Dec. 02–TRAVERSE CITY — The last days of Michigan Gov. Rick Snyder’s administration may end up among the most decisive for a controversial plan for a tunnel beneath the Straits of Mackinac intended for an oil pipeline and other utilities — a plan opposed by the governor’s successor who may not be able to renege on the deal.
Officials within the Republican governor’s team are pursuing an agreement with Enbridge to replace the underwater segment of its Line 5 pipeline, which daily carries approximately 23 million gallons of petrochemicals between Sarnia, Ontario, and Superior, Wisconsin. The argument for a new pipeline tunnel is touted by officials within the state’s Departments of Natural Resources and Transportation, who advocate for the Mackinac Bridge Authority to oversee the bedrock structure once completed.
“Everyone agrees the pipes need to come out,” said Keith Creagh, Michigan DNR director.
A pending deal
Creagh contends an agreement with Canadian company Enbridge is a more reliable way than a lawsuit to ensure the 65-year-old underwater pipeline is decommissioned, especially since the easement the state granted the company in 1953 came without an end date. A binding agreement is the best way to make progress and any such deal would then be enforceable through the courts if needed, he said.
Attorney Valerie Brader, a negotiator for Gov. Rick Snyder, said the pending deal with Enbridge is designed to not be broken by the incoming team for Gov.-elect Gretchen Whitmer.
“I’m sure they will look at this very closely, as they should,” Brader said. “You wouldn’t want something Enbridge can back out of, either.”
That doesn’t mean Whitmer’s team won’t investigate, though.
“Gov.-elect Whitmer has made her position on Enbridge Line 5 clear. She believes it poses a serious risk to the Great Lakes, to Michigan’s economy, and to our way of life. She is committed to protecting Michigan jobs and Michigan water and opposes actions that would impede her ability to do that,” said Clare Liening, communications director for Whitmer’s transition team.
An October 2018 agreement between the state and Enbridge builds on a November 2017 agreement that outlined alternatives for the company. It calls for Enbridge to build a Line 5 replacement utility tunnel within seven to 10 years, during which time additional safeguards along the existing pipeline must be implemented and $1.8 billion in financial assurance established for potential environmental cleanup.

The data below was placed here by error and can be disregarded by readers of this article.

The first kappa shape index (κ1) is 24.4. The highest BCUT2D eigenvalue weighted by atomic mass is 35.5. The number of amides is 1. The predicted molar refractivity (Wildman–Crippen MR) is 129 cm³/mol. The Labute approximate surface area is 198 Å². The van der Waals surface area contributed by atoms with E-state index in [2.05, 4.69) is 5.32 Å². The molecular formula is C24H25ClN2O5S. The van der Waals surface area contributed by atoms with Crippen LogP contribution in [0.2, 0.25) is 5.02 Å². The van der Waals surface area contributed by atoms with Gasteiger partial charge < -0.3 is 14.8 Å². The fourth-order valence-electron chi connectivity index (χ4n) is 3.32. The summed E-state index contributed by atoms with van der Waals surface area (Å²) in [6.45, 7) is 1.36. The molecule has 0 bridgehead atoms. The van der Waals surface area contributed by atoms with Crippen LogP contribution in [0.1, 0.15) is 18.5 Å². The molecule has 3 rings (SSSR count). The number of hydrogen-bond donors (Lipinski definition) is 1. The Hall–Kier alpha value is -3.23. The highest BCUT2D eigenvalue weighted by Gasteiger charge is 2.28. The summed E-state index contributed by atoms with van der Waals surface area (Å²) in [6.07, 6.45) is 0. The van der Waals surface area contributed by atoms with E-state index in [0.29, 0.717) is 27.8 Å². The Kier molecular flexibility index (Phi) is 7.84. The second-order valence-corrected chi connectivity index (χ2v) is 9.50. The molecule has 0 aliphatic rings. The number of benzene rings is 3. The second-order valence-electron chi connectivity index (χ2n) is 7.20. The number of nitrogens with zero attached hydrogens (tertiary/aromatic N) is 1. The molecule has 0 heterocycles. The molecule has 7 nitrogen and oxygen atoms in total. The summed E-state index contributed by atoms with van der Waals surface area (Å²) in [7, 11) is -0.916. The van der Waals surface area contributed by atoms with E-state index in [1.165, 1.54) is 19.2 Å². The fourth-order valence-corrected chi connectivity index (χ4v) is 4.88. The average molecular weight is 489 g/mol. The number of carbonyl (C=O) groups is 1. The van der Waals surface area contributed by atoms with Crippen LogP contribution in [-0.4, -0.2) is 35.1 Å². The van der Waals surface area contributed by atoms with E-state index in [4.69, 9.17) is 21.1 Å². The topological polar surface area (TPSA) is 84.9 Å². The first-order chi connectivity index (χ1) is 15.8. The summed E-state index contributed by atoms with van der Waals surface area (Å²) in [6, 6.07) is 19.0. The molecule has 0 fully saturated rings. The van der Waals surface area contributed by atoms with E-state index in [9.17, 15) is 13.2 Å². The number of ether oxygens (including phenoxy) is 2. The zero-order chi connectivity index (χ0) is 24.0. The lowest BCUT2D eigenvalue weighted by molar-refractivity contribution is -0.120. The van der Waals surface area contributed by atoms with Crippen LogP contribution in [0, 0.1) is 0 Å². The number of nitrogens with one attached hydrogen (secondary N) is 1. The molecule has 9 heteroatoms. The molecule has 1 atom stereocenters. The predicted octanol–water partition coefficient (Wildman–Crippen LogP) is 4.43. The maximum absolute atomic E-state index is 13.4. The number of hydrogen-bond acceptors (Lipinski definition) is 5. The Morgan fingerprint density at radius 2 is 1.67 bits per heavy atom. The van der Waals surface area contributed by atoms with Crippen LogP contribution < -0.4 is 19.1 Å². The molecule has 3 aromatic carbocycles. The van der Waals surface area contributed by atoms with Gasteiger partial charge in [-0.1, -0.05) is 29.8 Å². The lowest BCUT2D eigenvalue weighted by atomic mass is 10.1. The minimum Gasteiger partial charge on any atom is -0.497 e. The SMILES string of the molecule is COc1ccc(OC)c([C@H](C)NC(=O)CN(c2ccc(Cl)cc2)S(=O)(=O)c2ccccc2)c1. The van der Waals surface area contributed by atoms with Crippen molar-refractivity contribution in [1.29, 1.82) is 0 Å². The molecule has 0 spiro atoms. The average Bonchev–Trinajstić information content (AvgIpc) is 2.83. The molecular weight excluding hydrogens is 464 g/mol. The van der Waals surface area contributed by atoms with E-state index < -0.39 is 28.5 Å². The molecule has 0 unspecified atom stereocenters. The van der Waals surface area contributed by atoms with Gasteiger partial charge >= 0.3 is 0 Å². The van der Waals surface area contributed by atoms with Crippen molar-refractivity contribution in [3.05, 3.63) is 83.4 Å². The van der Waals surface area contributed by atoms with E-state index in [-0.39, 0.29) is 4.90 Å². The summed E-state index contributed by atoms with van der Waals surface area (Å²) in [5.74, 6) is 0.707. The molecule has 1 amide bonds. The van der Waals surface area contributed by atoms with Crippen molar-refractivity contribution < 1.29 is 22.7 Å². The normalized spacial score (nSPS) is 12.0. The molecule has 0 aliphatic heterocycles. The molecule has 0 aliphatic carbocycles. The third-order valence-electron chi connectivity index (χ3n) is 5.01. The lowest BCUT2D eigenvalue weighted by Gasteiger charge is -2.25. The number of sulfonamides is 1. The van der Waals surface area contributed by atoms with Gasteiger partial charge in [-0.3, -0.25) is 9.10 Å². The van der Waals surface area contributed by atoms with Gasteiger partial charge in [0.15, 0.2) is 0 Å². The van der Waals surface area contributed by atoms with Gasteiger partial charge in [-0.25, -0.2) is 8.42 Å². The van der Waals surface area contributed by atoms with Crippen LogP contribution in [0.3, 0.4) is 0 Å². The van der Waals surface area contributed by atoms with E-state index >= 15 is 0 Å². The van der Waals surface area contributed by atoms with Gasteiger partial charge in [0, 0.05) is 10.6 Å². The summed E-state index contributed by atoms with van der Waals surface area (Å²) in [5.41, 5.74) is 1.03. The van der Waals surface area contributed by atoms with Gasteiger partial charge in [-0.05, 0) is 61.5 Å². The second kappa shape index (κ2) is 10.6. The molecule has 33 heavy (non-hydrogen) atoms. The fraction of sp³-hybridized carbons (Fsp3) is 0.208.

Liz Kirkwood, executive director for Traverse City-based For Love of Water environmental nonprofit, said those promised safeguards are a joke. “They are absolutely de minimus and almost laughable,” she said.
Kirkwood also contends efforts to put Enbridge’s tunnel under the Mackinac Bridge Authority umbrella is deceitful.
“This deal is designed to shield Enbridge from complying with modern environmental laws that govern Great Lakes lake bed and the waters,” Kirkwood said.
Enbridge spokesman Ryan Duffy said there’s no reason to fear leaving the pipeline in place during tunnel construction. The company is working with the state on stricter rules, radar and other technology to protect the pipeline from ship anchor strikes and other threats — a serious concern following an April 1 anchor strike that dented both spans of the pipeline.
Plus, inline inspections show the condition of the pipeline is good, Duffy said, and the company has committed to inspecting the line’s exterior coating. The company will continue to shut down Line 5 should waves reach a height where responding to a spill would be impossible, he said.
While the final business deal for a utility tunnel remains in the works, legislation to make the Mackinac Bridge Authority the owner of the proposed structure has moved out of committee in Lansing and onto the Michigan Senate floor, but was bumped from the legislative calendar until at least next week.
William Gnodtke of Charlevoix County, outgoing Mackinac Bridge Authority chairman and Republican appointee by former Gov. John Engler, said he traveled to Lansing this week to testify about the bill while it was still in committee. He said he is adamantly opposed to the bridge authority being responsible for the proposed tunnel, as are his fellow members of newly formed Friends of Mackinac Bridge.
“We’re saying create a tunnel authority and let that tunnel authority have a laser focus on that tunnel, just like the bridge authority was created with a laser focus on the bridge,” Gnodtke said.
State Sen. Wayne Schmidt said he’s all for a utility corridor. He believes it’s a good way to protect the Great Lakes while ensuring propane keeps flowing to Upper Peninsula households, and that northern Lower Peninsula oil producers can move their product to market.
But Schmidt can’t support a bill that would task the Mackinac Bridge Authority with overseeing the utility tunnel, he said.
“They’ve had their one focus, their main focus, it’s to make sure the bridge is properly maintained, it remains affordable for people to cross and for commerce between the Lower and Upper Peninsulas, and that’s been their focus,” he said.
Schmidt might reconsider a different proposal that would create separation and “safeguards” between the authority’s bridge and tunnel tasks. Or, the state could create a new authority altogether, he said.
Gnodtke and current bridge authority member Barbara Brown are among the leaders in the newly formed Friends of Mackinac Bridge group, which will lobby state officials to slow down this process and establish a new tunnel authority rather than saddling bridge officials with additional tasks, said Jim Lively, of Traverse City-based Groundworks Center for Resilient Communities.